What is a Money Market Account? Simple answer – it’s a hybrid checking and savings account.
A money market account is not money market funds ⎯ that’s a whole different animal.
Aside from their similar names, the two accounts have little in common. With money market accounts you earn interest on your money while maintaining easy access to your money and are FDIC insured up to $250,000. Money market accounts are not long-term investment vehicles.
Money market funds are investment vehicles that allow you to invest in short-term debt securities. As an investment product, money market funds can’t be insured by the FDIC.
Money market accounts offer a great addition to your financial accounts for their flexibility and high interest rates.
5 Facts about Money Market Accounts
1. Money market accounts pay high interest.
You’ll often get better interest rates on a money market account than you’ll get from a traditional savings account, because the interest is compounded daily.
2. Money market accounts make it easy to access your money.
Customers can access funds in a money money market account the same way funds in a checking account are accessed. Most money market accounts allow you to write checks or withdraw cash, and some offer a debit card that you can use to make purchases.
3. Money market accounts require large minimum deposit.
Money market accounts usually require a relatively large minimum balance. Money market accounts might only be available if you have at least $2,500 to place in an account. If your account balance falls below the minimum, expect to pay monthly fees, which eat into your return.
You have access to cash in a money market account, but there are transaction limits. You won’t be able to make payments with your checkbook or debit card more than six times per month by law, and some banks allow only three payments per month. You can withdraw cash as often as you like, but these accounts aren’t as flexible as your checking account when it comes to everyday use.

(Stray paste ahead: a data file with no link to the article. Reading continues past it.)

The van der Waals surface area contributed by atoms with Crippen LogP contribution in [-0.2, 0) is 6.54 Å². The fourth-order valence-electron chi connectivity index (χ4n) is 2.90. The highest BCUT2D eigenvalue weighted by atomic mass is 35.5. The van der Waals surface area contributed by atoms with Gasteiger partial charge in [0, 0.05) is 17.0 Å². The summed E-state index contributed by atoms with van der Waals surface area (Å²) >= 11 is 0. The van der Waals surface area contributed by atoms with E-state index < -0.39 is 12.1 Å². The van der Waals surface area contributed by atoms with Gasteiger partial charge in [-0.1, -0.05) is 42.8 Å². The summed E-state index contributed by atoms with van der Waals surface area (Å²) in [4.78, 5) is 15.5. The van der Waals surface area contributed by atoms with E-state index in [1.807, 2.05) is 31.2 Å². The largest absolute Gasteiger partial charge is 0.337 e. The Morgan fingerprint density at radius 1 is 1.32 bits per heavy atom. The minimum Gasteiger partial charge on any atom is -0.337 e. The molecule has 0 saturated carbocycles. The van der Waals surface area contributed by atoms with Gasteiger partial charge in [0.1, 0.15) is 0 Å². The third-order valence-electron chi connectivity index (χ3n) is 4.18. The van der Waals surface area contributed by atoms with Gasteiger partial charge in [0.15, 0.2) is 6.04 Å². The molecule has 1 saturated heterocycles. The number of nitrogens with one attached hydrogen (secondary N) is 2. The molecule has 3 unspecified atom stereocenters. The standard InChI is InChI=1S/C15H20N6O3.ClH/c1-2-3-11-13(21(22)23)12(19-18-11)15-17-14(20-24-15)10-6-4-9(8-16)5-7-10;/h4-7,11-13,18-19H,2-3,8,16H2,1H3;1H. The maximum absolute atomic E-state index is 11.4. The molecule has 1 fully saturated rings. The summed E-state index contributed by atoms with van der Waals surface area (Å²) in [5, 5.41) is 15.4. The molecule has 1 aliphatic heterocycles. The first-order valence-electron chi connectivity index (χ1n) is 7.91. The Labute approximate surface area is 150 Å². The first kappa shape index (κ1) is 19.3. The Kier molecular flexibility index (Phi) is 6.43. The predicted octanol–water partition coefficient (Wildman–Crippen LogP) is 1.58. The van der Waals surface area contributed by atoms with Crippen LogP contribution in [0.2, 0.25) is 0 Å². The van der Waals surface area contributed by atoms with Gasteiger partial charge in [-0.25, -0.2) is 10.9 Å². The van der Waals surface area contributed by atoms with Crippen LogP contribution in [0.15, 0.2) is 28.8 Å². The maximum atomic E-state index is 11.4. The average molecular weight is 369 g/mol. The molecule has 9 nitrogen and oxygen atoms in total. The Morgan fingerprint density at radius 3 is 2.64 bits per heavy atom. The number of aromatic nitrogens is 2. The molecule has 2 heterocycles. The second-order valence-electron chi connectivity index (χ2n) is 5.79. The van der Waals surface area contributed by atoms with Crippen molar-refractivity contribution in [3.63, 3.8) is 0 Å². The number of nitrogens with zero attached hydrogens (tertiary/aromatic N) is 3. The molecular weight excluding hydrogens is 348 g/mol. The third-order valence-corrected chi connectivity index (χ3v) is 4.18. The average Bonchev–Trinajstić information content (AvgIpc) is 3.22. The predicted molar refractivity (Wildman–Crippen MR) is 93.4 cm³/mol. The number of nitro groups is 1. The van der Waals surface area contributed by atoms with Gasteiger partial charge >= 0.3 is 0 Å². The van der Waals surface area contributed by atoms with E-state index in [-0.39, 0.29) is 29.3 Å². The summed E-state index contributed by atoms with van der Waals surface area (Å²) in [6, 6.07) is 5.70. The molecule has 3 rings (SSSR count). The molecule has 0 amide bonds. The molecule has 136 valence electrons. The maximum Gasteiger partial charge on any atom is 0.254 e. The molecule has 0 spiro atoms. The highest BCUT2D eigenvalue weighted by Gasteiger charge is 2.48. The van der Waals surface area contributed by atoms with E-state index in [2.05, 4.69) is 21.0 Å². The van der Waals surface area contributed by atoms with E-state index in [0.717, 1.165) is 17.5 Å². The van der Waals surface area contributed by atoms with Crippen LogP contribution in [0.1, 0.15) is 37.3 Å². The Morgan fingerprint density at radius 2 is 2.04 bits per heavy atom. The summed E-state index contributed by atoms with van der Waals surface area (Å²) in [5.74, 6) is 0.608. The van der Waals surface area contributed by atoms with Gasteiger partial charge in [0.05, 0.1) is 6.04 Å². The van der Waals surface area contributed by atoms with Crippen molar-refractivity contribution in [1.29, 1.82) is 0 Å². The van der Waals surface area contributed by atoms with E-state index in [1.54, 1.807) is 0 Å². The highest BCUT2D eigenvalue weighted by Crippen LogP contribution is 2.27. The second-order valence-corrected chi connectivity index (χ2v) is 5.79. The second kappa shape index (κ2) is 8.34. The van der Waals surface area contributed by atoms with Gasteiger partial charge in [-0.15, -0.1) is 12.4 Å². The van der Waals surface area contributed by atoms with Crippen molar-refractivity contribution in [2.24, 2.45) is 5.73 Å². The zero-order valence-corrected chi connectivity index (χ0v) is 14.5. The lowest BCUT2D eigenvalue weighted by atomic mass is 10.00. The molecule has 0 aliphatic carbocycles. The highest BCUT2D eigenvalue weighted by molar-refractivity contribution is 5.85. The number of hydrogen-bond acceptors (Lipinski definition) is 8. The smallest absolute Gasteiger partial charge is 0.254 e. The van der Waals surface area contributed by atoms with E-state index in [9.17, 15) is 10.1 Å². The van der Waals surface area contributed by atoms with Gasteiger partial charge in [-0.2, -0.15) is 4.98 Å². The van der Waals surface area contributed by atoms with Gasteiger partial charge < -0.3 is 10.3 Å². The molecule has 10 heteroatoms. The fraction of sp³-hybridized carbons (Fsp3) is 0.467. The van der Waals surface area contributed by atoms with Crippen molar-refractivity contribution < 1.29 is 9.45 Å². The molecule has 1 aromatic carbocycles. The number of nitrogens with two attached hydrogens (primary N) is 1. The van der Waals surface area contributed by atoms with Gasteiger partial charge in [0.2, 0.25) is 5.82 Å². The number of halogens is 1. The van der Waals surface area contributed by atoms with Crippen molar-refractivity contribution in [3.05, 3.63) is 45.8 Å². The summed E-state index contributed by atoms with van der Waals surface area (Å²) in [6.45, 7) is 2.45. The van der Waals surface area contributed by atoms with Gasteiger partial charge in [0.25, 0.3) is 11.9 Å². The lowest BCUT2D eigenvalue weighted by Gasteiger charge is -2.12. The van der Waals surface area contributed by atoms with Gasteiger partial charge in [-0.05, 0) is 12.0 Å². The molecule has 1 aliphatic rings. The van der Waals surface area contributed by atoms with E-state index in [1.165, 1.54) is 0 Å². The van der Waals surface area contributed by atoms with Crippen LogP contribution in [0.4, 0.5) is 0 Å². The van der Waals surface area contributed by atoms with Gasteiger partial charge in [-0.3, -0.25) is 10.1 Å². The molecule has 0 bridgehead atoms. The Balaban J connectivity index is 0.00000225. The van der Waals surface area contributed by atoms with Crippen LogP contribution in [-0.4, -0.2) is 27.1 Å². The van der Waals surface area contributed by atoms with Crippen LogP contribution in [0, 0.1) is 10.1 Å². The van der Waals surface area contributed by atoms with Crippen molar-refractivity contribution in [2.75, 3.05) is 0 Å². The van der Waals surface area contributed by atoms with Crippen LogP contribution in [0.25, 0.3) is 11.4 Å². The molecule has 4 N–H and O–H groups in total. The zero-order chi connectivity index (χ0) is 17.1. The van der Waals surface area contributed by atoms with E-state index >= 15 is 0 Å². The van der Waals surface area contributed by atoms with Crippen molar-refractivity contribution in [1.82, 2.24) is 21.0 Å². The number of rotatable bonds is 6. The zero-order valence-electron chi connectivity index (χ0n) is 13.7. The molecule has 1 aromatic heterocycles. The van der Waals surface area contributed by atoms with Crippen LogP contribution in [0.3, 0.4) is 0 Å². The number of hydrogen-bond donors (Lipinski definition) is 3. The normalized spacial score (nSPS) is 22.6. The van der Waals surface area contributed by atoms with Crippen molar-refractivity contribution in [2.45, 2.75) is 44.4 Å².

- Money market accounts might not be the right tool for your needs. Could you earn more by using CDs? If you use a series of CDs—known as a CD ladder—you can earn decent returns while keeping some of your money liquid and minimizing early withdrawal penalties. If you’re investing for the long term, talk with a financial planner about what mix of investments can best help you reach your goals.
- If you want safety, make sure you use a money market account from a bank or credit union, which will insure your funds. Don’t confuse these accounts with money market mutual funds, which have a role in investment planning but are not the same thing. Ask your bank or credit union to verify that your funds are insured, and keep your deposits below the maximum covered limits.
- Be wary of introductory interest rates. If the rate sounds too good to be true, double-check to make sure it’s a permanent interest rate, not a promotional rate that will disappear in a month.
Money market accounts are often confused with money market funds, as their rates both tend to be tied to short-term, fixed income investments like U.S. Treasuries. The two types of accounts are also similar in that they offer relative liquidity and flexibility—subject to the standard federal transaction limits. You can usually write checks and make withdrawals from both money market accounts and money market funds. This can be especially helpful if you need to use your money for living expenses during retirement.
A critical difference between these two types of savings instruments is that deposits in money market accounts are insured by the FDIC (Federal Deposit Insurance Corporation) up to the maximum allowed by law at FDIC-insured banks. By contrast, money market funds are not FDIC-insured. So with these it is possible to lose some, or even all, of your principal.
Rest Assured With an Ally Bank Money Market Account
Ally Bank offers a competitive money market account rate with no monthly maintenance fees and no minimum opening deposit requirement. Because we are an online bank, we don’t have the overhead of traditional brick-and-mortar banks, so we pass the savings on to our customers in the form of great rates. And as an FDIC-insured bank, we are also able to provide the assurance of FDIC protection just like a traditional bank
Money Market Accounts vs. Money Market Funds
Despite their almost identical names, money market accounts and money market funds are not the same thing. A money market fund is a mutual fund rather than a deposit account. It allows you to invest in short-term debt securities, including US treasury bills. So while it offers the liquidity and low risk of a money market account, a money market fund is an investment product, not a deposit product, and therefore can’t be insured by the FDIC.